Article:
SIDELINES

2012-02-08T00:00:00Z SIDELINES Arizona Daily Star
February 08, 2012 12:00 am

Getting up for the game

At 7-0 in conference home games, Colorado may well have an advantage playing at 5,345-foot Coors Events Center. But the Buffaloes are 1-3 away from home and noted college basketball statistician Ken Pomeroy noted on his blog that teams "residing at altitude might have an increased disadvantage when they go to a lower location."

Pomeroy cited Colorado's record over 15 years of home-and-home Big 12 series with Kansas, Kansas State, Missouri, Iowa State and Nebraska: The Buffs won by an average of 1.5 points at home and lost on the road by an average of 13.0 points - far beyond the average home/away differential of about four points.

Colorado coach Tad Boyle said the Buffaloes aren't any worse off on the road but simply don't have a physical advantage over teams. UA coach Sean Miller figured he'd stay out of this one.

"I'm from Beaver Falls, Pa.," Miller said, smiling. "I just eat hot dogs and pizza and watch the Steelers. I didn't even know altitude till I came out there. So I have no thoughts, nor should I have any, on that."

Top-four seed is key

Another reason for the Wildcats to keep winning this weekend: As of today, they hold the No. 5 spot in Pac-12 tournament seeding, and only four teams will avoid playing a first-round game March 7.

Miller said the parity in the conference this year makes it "life or death" for a team to avoid a first-round game if it wants to win the tournament. The situation is more critical for Arizona, which will face ASU on Sunday, March 4, rather than Saturday, and thus would have only two full days of rest before a possible first-round game.

UA's best shooter is …

Miller has hit 73 of his 75 free throws so far in the annual charity "Shots for the Heart" competition among coaches, making him by far the most accurate shooter on a team that has made only 65 percent of its free throws in Pac-12 games.

Miller said he has sometimes even shot them in front of his team but that probably hasn't helped, either.

"I don't know if they're really paying attention, to be honest," Miller said.

Frustration levels on the rise

If you count the pleasantries UA assistant coach Joe Pasternack and Cal's Jorge Gutierrez exchanged during a collision on the Arizona bench last week at California, the Wildcats have had particularly heated moments in four straight Thursday games. The first three incidents involved an ejection each time, for Kyryl Natyazhko, Solomon Hill and Josiah Turner.

One explanation from the Arizona side of why this is happening: good defense.

"You start to see it probably in the second half, when they start getting tired," guard Nick Johnson said of opponents' frustration with UA's defense. "That's probably why we've had so many incidents this year. People just get tired of us constantly being there."

Weak rivalry for Rivalry Week

Tonight's game will be one of four that ESPN analyst Fran Fraschilla is doing over five days this week during what ESPN is promoting as "Rivalry Week." Fraschilla started with Kansas-Baylor on Wednesday, will work Arizona-Colorado and then call Kansas State-Texas on Saturday and St. John's-Georgetown on Sunday.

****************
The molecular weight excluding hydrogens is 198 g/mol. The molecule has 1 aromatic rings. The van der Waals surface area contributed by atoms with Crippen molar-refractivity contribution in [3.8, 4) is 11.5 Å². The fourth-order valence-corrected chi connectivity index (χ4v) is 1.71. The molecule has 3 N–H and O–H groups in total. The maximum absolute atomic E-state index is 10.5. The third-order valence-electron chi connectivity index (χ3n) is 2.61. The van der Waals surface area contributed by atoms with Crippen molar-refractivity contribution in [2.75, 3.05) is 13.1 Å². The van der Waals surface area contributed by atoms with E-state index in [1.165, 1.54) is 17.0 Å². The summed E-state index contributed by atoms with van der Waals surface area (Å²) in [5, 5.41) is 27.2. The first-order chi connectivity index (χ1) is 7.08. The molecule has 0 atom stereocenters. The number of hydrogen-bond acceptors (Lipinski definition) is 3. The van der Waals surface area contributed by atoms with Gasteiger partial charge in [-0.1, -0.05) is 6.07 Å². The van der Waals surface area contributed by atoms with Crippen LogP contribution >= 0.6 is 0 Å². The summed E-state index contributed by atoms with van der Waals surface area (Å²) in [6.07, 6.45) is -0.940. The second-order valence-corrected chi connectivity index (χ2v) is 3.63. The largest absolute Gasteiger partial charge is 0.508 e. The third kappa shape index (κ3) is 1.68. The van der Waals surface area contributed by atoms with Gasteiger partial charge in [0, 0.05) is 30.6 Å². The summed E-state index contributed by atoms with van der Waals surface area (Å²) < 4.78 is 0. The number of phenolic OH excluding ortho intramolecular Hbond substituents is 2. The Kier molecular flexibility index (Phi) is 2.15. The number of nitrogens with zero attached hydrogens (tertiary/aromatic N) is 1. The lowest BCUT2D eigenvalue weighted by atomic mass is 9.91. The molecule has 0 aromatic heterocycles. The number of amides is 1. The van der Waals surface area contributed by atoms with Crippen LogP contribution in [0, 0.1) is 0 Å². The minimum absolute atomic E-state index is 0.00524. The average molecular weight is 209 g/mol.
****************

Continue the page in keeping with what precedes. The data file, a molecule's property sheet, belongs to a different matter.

It's not clear if Arizona vs. Colorado qualifies as a "rivalry" game at this point, however.

Performance over reputation

Miller may have his first-ever McDonald's All-American recruits if UA signees Brandon Ashley or Grant Jerrett are named to the prestigious 2012 rosters today, but he also points to evidence tonight that the honor doesn't mean everything.

Colorado's Spencer Dinwiddie, who averages 10.8 points for the Buffs as a starting wing, barely made the Rivals.com Top 150 out of high school at 146 last season.

"The starting line in college doesn't take into consideration whether you were McDonald's All-American or not," Miller said. "When you look at his performance at Colorado as a freshman and what he does at the college level, no one's checking back to see where he was as a high school senior."

Colorado's Brown one of the best

One of the reasons Utah is struggling and Colorado is succeeding this year can be traced to the same guy: Buffaloes wing Carlon Brown.

Brown transferred in 2010 from Utah to Colorado, leaving Jim Boylen's regime a year before Boylen was fired, and has become the Buffaloes' leading scorer in his only season of eligibility in Colorado.

"I can't complain," Brown said. "Everything speaks for itself."

Miller says Brown is one of the best offensive players in the country and one of the best overall in the Pac-12.

"I don't know if anyone really understood how good Carlon Brown was," said Miller, when asked about Colorado being picked to finish 10th this season. "Carlon Brown is by far one of our conference's best players."

Brown, incidentally, started for the Utes against Arizona on March 20, 2009, in the first round of the NCAA tournament. He had seven points, four rebounds, six assists and four turnovers.

Bruce Pascoe

Bruce Pascoe

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